What was the most important lesson you’ve learned about yourself at the end of this project?
I have learnt that whatever I had gone through growing up in such an unstable environment in school where I would experience islamophobia from teachers and pupils alike, made me an activist wanting to show and educate people on what Muslims are really like, especially women who tend to be the visual representation of Muslims, and being a female I invested myself very much into each shoot. During each shoot I experienced pride in meeting women who wanted to participate and had some amazing skills that I could show off for them.
Along with challenging stereotypes and social misperceptions, the empowerment of Muslim women seems to be at the core of your work. Can the viewer interpret this as a feminist statement?
Yes, Islam teaches a lot about women empowerment, so using this in my work was core.
How effective is photography as a tool to fight Islamophobia and change society’s misperceptions of Muslim women?
Photographs are everywhere. A photograph is such a useful tool to spread a message. Photography can manipulate the way people see something or someone. An image can be taken at a split second and give the person a completely different meaning. That’s why when reading photos, you should also think deeply. I am using this to my advantage and showing people the truth through a photo as people see photographs as evidence. In my case each photo I have added to this series shows a real person doing exactly what they do as a hobby or a job. Showing a huge print of an empowering Muslim Woman will question those who believe women have no rights and get them researching. This also gives empowerment to Muslim women/girls who see very little positive representation of themselves, and shows them that they can achieve so much.
Who are some inspirational photographers that you follow and what do you admire about their creative output?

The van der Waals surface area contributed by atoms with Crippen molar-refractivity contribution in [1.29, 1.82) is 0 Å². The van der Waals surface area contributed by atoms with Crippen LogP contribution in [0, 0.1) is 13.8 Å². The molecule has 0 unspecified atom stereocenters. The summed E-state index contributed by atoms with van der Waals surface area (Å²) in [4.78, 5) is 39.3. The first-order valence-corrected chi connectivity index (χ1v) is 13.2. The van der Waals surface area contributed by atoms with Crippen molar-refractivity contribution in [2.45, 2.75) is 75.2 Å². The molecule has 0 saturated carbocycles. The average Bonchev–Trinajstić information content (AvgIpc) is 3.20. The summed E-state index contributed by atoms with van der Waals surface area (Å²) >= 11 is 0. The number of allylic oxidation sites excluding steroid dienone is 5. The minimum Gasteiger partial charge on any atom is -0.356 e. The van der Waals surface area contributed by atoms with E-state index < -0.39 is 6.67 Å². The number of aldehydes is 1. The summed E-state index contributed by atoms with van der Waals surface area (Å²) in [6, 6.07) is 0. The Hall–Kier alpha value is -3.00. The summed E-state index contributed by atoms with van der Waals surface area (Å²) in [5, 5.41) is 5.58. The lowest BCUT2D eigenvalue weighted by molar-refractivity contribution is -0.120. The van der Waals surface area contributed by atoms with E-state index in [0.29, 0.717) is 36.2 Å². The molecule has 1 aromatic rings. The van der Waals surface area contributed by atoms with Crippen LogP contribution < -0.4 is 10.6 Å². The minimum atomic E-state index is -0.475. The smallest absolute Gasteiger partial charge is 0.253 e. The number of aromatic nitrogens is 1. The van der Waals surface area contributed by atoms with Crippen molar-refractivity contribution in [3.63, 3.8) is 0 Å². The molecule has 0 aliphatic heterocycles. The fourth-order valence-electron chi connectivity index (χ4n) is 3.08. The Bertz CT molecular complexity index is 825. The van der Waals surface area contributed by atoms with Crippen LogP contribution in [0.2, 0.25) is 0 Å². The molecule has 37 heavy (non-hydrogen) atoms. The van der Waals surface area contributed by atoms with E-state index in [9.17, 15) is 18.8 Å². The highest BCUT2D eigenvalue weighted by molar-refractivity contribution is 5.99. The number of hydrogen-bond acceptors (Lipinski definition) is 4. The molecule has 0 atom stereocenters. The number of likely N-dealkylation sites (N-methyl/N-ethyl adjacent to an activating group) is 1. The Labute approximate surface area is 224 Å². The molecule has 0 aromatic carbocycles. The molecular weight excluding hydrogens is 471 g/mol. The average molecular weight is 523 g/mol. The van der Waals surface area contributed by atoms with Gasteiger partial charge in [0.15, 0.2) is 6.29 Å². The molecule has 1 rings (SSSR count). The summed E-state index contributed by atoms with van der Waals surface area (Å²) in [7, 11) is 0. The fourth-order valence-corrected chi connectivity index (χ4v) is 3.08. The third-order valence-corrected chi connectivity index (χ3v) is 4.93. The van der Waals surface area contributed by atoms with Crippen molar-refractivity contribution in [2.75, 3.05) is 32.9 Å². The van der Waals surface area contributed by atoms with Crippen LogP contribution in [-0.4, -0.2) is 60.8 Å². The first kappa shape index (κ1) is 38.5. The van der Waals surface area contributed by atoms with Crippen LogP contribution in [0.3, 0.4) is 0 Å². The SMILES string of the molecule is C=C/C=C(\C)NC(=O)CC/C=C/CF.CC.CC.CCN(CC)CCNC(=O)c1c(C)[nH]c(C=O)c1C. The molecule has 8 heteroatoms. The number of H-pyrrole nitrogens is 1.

I follow the Muslim Sisterhood on Instagram, they are creating photos of Muslim Women around London showing their empowerment. I admire the fact that they keep going and adding new shoots to their collection which shows to viewers that Muslim Women are just amazing and there are so many of them to show. I also follow a lot of Muslim Women who are doing amazing things, that’s my biggest inspiration.
What’s a must have in your gear bag?
Every shoot is created by me, from staging it to lighting etc. My shoots have to be similar in stance and lighting to be part of the series. I use a Nikon D800 full frame so that I can make very large prints. I use one or sometimes two lighting setups, trying to keep it looking natural as I want people to believe in the photos and not think they are all modelled. Also, a wide lens. I use a 24mm for my shoots as sometimes in small places I need to stand a little bit closer and in order to get a full portrait you need a wider angle.
What’s the best piece of advice you’ve been given?
The best advice I was given is not to be dragged down by people’s opinions and do what I believe in. This advice was given to me by my university tutor Donald Christie when I felt that I couldn’t cover such a topic as I may offend others who don’t want to know about Muslim Women. My tutor told me to show people what true muslims are and not to let anyone frighten me off. This is what I did and how I began the Muslim Women series. I still remember that day and am so thankful for that.
What are three questions you don’t have an answer for?
When will images like these no longer be needed? ‒ as people will already understand.
When will the negative news directed only on Muslims stop?
When will Muslim Women not have to be on guard whilst wearing a hijab?
What are you working on at the moment?
I am continuing my series and working on venues for more shoots. I have two ladies waiting on shoots to be set up. That’s all I can say for now! But keep an eye out during the next few months.
What do you hope to achieve from photography in the future? And what trips or photography projects would you love to do?
I would love to do a series on Muslim men. There are several issues about stop and search, men having beards and some muslim men shying away from being a visible muslim due to being made to feel it’s not acceptable in society. These are future plans but my main concern now is the Muslim sisters who are the easy targets, so I will carry on with this series and continue to get it into public spaces.
Thank you, Ayesha for your lovely company and heartfelt conversation.